Warehouse metrics every retailer should keep track of
The warehouse has become a pivotal part of omnichannel retail approaches. With customers able to make purchases 24 hours a day, seven days per week, warehouse performance and efficiency is being put to the test. How well can warehouse employees rise to the occasion and continue to pick, process and ship items as effectively as possible? And can they do other mission-critical tasks, such as unloading trucks and stocking shelves, just as efficiently?
If retailers struggle to answer that question, they may want to refocus on how they are evaluating and assessing the performance of warehouse employees. Stronger metrics can not only help bolster the performance of warehouse operations, they also give warehouse employees a better idea about what they are supposed to do, which can help them focus on important tasks and work more effectively. If one does not understand how he or she is being judged, it can be difficult to work quickly and effectively. Actually, not knowing what metrics one is supposed to be hitting can even be a highly frustrating experience, and can lead to unpleasant surprises when employees get warnings for poor performance.
From the retailer’s perspective, not establishing strong metrics hinders improvement as well. If merchants cannot identify weaknesses in their distribution center operations, they cannot put forth initiatives designed to bolster these activities in any meaningful way. Lack of metrics is detrimental to both the retail operation and the workers themselves.
So, what are some key metrics warehouses should take into account?
Orders per hour:
How many orders are warehouse employees picking and packing per hour compared to how many hours they work? This is an important general metric because it most effectively illustrates productivity. By looking at orders picked and packed per hour, retailers are better able to identify stragglers and deft workers. However, it can also lead to other issues, such as struggles during peak hours to keep up.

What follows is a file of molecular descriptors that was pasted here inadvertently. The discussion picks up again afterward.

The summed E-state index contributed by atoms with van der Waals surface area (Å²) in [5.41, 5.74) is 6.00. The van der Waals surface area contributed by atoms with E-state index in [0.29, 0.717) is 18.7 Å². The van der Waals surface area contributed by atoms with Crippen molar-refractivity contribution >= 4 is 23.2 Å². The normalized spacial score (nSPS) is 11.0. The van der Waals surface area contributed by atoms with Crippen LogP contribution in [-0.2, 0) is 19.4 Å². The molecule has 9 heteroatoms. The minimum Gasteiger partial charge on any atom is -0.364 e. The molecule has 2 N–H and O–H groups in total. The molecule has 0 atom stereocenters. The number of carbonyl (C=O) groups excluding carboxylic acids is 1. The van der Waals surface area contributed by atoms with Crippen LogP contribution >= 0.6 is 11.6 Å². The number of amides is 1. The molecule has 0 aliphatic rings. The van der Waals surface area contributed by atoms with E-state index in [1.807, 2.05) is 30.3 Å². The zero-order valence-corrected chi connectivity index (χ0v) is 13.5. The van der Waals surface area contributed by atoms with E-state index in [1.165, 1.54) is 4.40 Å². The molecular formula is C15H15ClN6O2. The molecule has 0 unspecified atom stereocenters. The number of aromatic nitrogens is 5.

How many orders does each warehouse employee ship per day? Knowing this figure allows retailers to forecast more effectively, particularly for peak periods as they understand their limits more effectively.
Items per hour:
Breaking down orders per hour even further, items per hour helps retailers identify how quickly warehouse workers are picking individual items. This allows them to evaluate the transition from picking items to completing orders – if workers are picking items but the number of orders fulfilled per hour is low, that could illustrate issues in the packing process, for example.
Kit build time:
Kits allow merchants to sell items together to customers in a quick and efficient manner. However, it is up to warehouse employees to build these kits promptly and without missing a beat. Kit build time will assess how quickly employees can pull together multiple items to build a kit. This metric can be effective in evaluating the speed of constructing pre-determined kits as well as those built on the fly.
With many retailers switching toward real-time order fulfillment, warehouses will naturally have peak times and slower times. Knowing how much downtime distribution center workers have in any given day can help retailers plan around it and find other activities to do (such as timing truck deliveries or creating kits).
The invisible costs of labor and driving productivity
The aforementioned metrics are just a few that retailers can look at. The key is helping them evaluate performance more effectively. As Easy Metrics noted, many businesses suffer from what is called “invisible labor” – a term that refers to tasks and processes that are not evaluated but wind up taking a significant chunk of the work day. In fact, the news source noted that many organizations optimize only 65 percent of their total labor cost, with the rest going to these invisible, indirect activities. For example, if retailers use legacy warehouse management solutions or opt not to leverage mobile devices as a part of warehouse operations, they may be losing valuable time on a daily basis.
By establishing good metrics in advance, retailers will be better able to identify those sources of indirect labor and address them. Additionally, these metrics can be used to drive productivity through other means as well, such as hosting monthly awards for productive employees. But at the end of the day, all of these efforts start and end with understanding output, and retailers need metrics in order to do this.